Having two established players who won a national title returning, Smith and Singler, gives Duke an advantage heading into the season. But not having Scheyer, Brian Zoubek and Lance Thomas, three key pieces from a season ago, means there will be plenty of new faces who will put their own stamp on this squad.

A year or two ago, no one could have thought that replacing Zoubek would be a major concern. But it is. And the Plumlee brothers, Mason and Miles, as well as Ryan Kelly and apparently freshman Josh Hairston, will need to have major roles for the Blue Devils to win again.

Wojciechowski is already seeing marked improvement.

"Miles Plumlee is poised to make a big jump as a player," Wojciechowski said. "He's shown really good leadership, and with two years under his belt, I'm excited about the type of year he will have."

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Jim Boeheim, Mike Krzyzewski and Nate McMillan
AP Photo/Isaac BrekkenAfter netting 1-seeds in March, both Krzyzewski and Boeheim return plenty of talent this season.

Although Coach K returns to a veteran team, Boeheim might have to be more patient. But he won't have to fret a vacuum of talent. The Orange could end up being the most talented team in the Big East.

Syracuse should continue its run of having lottery-type talent. Next in line is Kris Joseph, who is ready to be a national star.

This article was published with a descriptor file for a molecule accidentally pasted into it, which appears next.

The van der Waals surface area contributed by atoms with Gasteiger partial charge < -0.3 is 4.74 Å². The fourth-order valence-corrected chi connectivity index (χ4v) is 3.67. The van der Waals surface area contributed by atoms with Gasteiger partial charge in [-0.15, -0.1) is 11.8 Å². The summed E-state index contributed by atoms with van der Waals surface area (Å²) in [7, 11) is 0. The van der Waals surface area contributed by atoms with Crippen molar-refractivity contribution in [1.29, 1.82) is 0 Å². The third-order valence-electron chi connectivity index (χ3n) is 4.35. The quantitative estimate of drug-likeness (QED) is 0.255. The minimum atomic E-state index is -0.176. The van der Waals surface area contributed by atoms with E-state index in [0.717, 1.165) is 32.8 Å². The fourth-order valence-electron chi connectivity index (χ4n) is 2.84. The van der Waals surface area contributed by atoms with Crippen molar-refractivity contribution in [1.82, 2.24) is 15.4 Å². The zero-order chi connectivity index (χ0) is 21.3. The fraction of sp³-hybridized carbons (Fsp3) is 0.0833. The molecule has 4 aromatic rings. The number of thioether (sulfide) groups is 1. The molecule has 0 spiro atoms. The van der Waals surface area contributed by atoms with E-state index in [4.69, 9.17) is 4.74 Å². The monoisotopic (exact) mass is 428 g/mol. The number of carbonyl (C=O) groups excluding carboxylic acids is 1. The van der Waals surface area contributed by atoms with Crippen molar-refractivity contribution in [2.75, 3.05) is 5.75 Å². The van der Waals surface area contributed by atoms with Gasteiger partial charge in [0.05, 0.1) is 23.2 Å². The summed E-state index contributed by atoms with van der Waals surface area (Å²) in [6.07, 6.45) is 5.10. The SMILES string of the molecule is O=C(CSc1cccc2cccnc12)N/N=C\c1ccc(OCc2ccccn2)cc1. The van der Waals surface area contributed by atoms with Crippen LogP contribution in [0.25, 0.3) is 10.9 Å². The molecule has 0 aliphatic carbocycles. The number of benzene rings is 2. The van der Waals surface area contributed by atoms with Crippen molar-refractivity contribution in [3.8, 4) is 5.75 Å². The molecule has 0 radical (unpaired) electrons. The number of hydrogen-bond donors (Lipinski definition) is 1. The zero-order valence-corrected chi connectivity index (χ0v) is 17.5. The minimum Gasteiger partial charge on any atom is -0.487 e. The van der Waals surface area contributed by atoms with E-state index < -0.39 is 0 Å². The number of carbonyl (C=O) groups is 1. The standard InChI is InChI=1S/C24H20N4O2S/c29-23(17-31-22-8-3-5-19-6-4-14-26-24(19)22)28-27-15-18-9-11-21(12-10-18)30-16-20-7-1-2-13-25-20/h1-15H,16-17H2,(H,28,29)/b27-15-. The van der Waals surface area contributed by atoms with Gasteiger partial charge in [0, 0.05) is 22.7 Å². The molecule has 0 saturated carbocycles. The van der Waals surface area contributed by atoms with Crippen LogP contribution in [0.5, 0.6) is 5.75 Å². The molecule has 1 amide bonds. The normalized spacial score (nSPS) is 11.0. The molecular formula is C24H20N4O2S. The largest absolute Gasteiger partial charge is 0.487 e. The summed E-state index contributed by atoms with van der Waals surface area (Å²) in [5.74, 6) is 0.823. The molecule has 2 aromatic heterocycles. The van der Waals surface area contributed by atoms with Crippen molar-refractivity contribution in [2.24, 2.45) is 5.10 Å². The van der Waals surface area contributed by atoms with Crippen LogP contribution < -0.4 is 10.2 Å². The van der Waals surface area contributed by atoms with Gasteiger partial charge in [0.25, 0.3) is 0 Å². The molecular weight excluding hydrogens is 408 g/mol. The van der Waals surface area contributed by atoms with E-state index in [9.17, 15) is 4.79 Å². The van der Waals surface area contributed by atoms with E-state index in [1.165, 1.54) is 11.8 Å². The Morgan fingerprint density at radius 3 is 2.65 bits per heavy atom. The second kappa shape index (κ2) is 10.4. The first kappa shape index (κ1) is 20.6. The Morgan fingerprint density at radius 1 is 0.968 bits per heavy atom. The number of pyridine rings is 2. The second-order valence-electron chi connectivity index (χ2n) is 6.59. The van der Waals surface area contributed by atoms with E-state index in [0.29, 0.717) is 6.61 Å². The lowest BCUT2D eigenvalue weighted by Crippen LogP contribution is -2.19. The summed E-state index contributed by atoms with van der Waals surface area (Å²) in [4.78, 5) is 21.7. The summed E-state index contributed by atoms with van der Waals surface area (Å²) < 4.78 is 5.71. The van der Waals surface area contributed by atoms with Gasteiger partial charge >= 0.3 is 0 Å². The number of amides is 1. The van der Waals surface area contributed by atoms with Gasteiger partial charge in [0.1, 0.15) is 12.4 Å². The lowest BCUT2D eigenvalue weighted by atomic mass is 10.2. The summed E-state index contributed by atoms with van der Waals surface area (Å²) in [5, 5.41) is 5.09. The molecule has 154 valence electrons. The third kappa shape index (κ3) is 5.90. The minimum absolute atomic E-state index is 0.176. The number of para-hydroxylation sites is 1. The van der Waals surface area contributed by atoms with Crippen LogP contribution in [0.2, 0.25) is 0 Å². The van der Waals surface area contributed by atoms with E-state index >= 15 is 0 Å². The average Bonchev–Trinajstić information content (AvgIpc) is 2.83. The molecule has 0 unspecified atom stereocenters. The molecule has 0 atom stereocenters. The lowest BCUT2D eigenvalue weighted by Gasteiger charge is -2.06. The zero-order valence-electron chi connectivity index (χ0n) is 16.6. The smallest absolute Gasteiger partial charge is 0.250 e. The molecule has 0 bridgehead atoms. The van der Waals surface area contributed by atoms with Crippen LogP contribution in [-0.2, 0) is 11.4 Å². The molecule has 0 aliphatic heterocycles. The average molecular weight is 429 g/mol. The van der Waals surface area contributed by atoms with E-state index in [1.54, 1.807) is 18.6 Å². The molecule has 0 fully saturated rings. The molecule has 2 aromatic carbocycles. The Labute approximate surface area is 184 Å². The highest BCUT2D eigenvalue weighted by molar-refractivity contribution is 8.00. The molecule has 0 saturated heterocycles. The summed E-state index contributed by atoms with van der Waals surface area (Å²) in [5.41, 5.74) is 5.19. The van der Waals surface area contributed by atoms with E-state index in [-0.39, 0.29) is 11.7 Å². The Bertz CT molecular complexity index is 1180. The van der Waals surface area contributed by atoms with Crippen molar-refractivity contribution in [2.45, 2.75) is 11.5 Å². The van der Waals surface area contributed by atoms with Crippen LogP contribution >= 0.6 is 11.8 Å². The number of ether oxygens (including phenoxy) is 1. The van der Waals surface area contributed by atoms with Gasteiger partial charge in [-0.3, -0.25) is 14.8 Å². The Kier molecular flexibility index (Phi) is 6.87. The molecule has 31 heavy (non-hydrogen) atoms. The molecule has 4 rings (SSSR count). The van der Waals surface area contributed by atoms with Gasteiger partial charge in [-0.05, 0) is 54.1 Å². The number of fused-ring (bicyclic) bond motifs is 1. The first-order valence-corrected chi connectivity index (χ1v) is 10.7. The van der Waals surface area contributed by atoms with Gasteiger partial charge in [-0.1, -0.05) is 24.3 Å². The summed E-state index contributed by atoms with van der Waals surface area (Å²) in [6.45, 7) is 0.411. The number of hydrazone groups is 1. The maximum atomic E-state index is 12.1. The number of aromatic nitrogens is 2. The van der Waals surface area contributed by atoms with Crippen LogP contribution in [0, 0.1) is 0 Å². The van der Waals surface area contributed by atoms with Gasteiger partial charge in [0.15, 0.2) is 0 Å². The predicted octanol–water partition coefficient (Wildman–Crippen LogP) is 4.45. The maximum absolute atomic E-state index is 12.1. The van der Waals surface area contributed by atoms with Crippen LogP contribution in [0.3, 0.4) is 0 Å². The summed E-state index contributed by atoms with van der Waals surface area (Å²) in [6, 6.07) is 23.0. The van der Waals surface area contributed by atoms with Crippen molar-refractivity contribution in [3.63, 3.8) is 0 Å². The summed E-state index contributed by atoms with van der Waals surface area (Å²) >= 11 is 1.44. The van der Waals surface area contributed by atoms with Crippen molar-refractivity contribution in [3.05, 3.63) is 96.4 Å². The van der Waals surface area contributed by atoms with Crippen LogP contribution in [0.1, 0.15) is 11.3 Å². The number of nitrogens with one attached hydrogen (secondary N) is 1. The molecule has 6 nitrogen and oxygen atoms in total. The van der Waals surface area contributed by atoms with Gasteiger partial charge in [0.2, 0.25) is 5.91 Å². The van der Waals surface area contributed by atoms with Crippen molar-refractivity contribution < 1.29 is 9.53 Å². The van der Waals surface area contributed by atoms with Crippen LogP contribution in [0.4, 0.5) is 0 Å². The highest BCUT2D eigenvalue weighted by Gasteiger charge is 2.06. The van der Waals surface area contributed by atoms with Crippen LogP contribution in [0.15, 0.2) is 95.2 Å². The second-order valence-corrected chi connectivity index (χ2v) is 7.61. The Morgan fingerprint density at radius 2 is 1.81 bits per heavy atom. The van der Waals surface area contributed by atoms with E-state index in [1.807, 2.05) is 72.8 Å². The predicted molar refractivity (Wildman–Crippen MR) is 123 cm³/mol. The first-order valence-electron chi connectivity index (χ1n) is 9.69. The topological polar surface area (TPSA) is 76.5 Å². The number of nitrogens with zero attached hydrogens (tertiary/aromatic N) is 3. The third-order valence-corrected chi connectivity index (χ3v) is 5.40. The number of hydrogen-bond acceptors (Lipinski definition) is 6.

"He's a lottery pick," Murphy said. "He'll have a decision to make. He was the sixth man of the year last season. He's extremely talented."

With Wesley Johnson and Andy Rautins gone, the Orange will lean heavily on Joseph's scoring. Murphy said he expects the combination of Scoop Jardine and Brandon Triche in the backcourt to work quite well. He said those three -- Joseph, Jardine and Triche -- have been leaders in workouts and are creating an organized environment in Boeheim's absence.

But for the Orange to be a serious Big East contender, they'll need a monster defensive season from highly touted freshman center Fab Melo. If early impressions are any indicator, Murphy expects Melo to deliver.

"He has great footwork, hands, and he is better going against players with size," Murphy said. "He'll be really good in the middle of our zone."

Playing next to veteran big man Rick Jackson, who, according to Murphy, lost 20 pounds to get down to 262 -- and, with the addition of Melo, shouldn't struggle as much in the Orange zone -- will take offensive scoring off the freshman's shoulders. Melo likely will get plenty of garbage buckets off the offensive glass. If he can be a shot-blocker and a real defensive pest, Cuse will be tough to contend with in the zone. And if Murphy is right about newcomers C.J. Fair and Dion Waiters being instant contributors, the Orange will have the pieces to contend.

Having Duke and Syracuse set probably made it easier on Hall of Fame coaches such as Krzyzewski and Boeheim to leave their programs for the summer. They return to the college basketball machines they built -- machines that don't seem to need much of a tuneup.

Andy Katz | email

Senior Writer, ESPN.com